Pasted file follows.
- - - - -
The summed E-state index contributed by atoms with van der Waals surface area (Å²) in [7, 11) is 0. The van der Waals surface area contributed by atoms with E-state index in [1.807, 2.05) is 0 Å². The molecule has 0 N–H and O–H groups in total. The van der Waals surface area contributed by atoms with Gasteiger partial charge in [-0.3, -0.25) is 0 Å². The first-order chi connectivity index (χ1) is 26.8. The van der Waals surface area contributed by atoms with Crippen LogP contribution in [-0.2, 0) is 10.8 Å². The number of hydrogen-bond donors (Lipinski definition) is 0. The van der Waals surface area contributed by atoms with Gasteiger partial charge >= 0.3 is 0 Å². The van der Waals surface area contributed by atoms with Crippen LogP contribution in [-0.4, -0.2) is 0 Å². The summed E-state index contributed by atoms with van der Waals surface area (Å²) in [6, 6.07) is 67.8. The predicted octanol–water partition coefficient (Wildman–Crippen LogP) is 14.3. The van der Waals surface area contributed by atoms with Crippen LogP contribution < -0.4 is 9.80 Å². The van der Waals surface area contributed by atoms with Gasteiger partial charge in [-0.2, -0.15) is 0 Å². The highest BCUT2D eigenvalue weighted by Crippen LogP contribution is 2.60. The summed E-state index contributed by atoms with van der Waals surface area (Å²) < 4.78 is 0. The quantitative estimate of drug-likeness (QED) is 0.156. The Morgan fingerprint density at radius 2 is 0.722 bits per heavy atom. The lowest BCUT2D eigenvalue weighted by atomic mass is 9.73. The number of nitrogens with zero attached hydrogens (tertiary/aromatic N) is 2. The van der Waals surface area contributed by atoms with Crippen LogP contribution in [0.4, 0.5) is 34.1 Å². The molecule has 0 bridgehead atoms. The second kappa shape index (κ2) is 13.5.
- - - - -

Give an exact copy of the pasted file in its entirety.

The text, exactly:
The summed E-state index contributed by atoms with van der Waals surface area (Å²) in [7, 11) is 0. The van der Waals surface area contributed by atoms with E-state index in [1.807, 2.05) is 0 Å². The molecule has 0 N–H and O–H groups in total. The van der Waals surface area contributed by atoms with Gasteiger partial charge in [-0.3, -0.25) is 0 Å². The first-order chi connectivity index (χ1) is 26.8. The van der Waals surface area contributed by atoms with Crippen LogP contribution in [-0.2, 0) is 10.8 Å². The number of hydrogen-bond donors (Lipinski definition) is 0. The van der Waals surface area contributed by atoms with Gasteiger partial charge >= 0.3 is 0 Å². The van der Waals surface area contributed by atoms with Crippen LogP contribution in [-0.4, -0.2) is 0 Å². The summed E-state index contributed by atoms with van der Waals surface area (Å²) in [6, 6.07) is 67.8. The predicted octanol–water partition coefficient (Wildman–Crippen LogP) is 14.3. The van der Waals surface area contributed by atoms with Crippen LogP contribution < -0.4 is 9.80 Å². The van der Waals surface area contributed by atoms with Gasteiger partial charge in [-0.2, -0.15) is 0 Å². The highest BCUT2D eigenvalue weighted by Crippen LogP contribution is 2.60. The summed E-state index contributed by atoms with van der Waals surface area (Å²) < 4.78 is 0. The quantitative estimate of drug-likeness (QED) is 0.156. The Morgan fingerprint density at radius 2 is 0.722 bits per heavy atom. The lowest BCUT2D eigenvalue weighted by atomic mass is 9.73. The number of nitrogens with zero attached hydrogens (tertiary/aromatic N) is 2. The van der Waals surface area contributed by atoms with Crippen LogP contribution in [0.4, 0.5) is 34.1 Å². The molecule has 0 bridgehead atoms. The second kappa shape index (κ2) is 13.5.